Clinical diagnosis of PT was defined as pain localized to the inferior pole of the patella during jumping and landing activities and during testing on the SLDS, a reliable patellar tendon pain provocation test22 #1173,23; #8626. The diagnosis was confirmed by the presence of characteristic features on ultrasound imaging (eg, hypoechoic area and/or tendon thickening). Exclusion criteria were the existence of other knee pathology, previous patellar tendon rupture, previous patellar tendon surgery, inflammatory disorders, metabolic bone diseases, and type II diabetes, use of fluroquinolones or corticosteroids in the last 12 months, known familial hypercholesterolemia and fibromyalgia.
Participant height (cm) (Seca 213, Birmingham, West Midlands UK) and weight (kg) were recorded (Omron HN283 Port Melbourne, Victoria, Australia) without footwear. Measurements were recorded 3 times and the mean was recorded if there was any variability. VISA-P, a questionnaire about patellar tendon pain and athletic function were completed where a score of 100 represents full pain-free function24 #236. Baseline maximal voluntary isometric contraction was tested and recorded for participants randomized to the isometric group. Eight repetition maximum was tested for isotonic group. This provided the starting weight for week 1. All testing was completed on the same leg extension machine that each individual participant used for the duration of the trial.
Randomization was completed using the random number generator function (Excel 2007, Redmond, WA) and concealed inside an unmarked, individual opaque envelope25 #7789. Participants selected a small envelope from a larger opaque, unmarked envelope that contained the code for the groups.
Investigators determined the starting weights in the first session as described above. This session also demonstrated the intervention and the exercise diary. The exercise diary recorded the weight completed for each session and the preexercise and postexercise pain scores. This was a NRS from zero to 10 while completing 1 single repetition on the SLDS for each leg.
Both protocols were completed on a leg extension machine (Table 1). The leg extension machine was chosen as a way of isolating the quadriceps muscle group without pain (Rio et al, 2015).44 Because muscle work during isometric and isotonic muscle contractions cannot be directly measured, protocols were matched for ratings of perceived exertion during pilot studies. All participants were provided with an auditory recording, which also served to pace participants and match time under tension and rest periods. The recovery length of 1 minute was chosen to allow muscle recovery26 #33. Athletes were requested to avoid other quadriceps exercises during the 4 weeks but were free to complete all other gym, training, and competition.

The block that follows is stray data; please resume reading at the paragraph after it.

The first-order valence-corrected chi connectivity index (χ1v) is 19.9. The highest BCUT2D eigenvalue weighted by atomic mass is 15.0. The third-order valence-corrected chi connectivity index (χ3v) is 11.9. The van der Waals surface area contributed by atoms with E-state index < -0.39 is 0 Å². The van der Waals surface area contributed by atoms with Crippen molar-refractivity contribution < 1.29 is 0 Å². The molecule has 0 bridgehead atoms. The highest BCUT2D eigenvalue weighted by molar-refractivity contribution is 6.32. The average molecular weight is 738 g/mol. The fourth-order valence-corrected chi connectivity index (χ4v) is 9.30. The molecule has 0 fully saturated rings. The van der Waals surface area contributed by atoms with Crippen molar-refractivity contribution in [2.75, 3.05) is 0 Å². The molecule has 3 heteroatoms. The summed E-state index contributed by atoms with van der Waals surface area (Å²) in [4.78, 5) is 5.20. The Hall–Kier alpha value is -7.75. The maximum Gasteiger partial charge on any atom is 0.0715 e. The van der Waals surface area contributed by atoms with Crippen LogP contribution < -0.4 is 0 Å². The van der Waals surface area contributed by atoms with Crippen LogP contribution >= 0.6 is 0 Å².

A researcher contacted each participant weekly and weight was increased by 2.5% if all sessions were completed at the previous weight and if the athlete felt they could increase the weight. Otherwise, the weight was maintained for a further week. Participants were instructed to lower the weight on the machine for the next repetition if they were not able to complete their repetitions (for example owing to fatigue-induced muscle shaking). Therefore, they still complete the entire session so that there was equal time under tension.
At the end of 4 weeks, participants completed a VISA-P and returned their completed exercise diaries.
The primary outcome measure for the study was the difference in pain during a SLDS before and after every intervention session. Secondary outcome measure was the VISA-P completed at baseline and 4 weeks, a change in score of more than 13 has been shown to be the MCID for the VISA-P27 #638.
Data and Statistical Analysis
For those athletes with bilateral symptoms, the side that they reported the highest NRS on the SLDS at baseline training was chosen for analysis. If this was equal, the limb was chosen at random. Change in pre-NRS and post-NRS pain scores were calculated by subtracting the prescore from the postscore for every session. If the data did not satisfy assumptions of parametric statistical tests, then the equivalent nonparametric analysis was used. Starting weights were recorded and mean and SD is presented. For those participants who returned their diaries but missed sessions, the last observation carried forward (LOCF) method was applied. Athletes who were randomized but did not complete any sessions were excluded from analysis28 #8642. Intention to treat analysis was performed for athletes who failed to return their booklets but were known to complete at least 1 session; they were allocated a pre-NRS score of 5 and a post-NRS score of 5 so that the change score was zero. This conservative option was selected to avoid overestimating the effect using the group median28 #8642. Area under the curve was used to measure exposure, in this case analgesia from the intervention training. A correlation was performed between the response in week 1 and the final VISA-P change score to identify potential responders to in-season training. Significance was set at α = 0.05.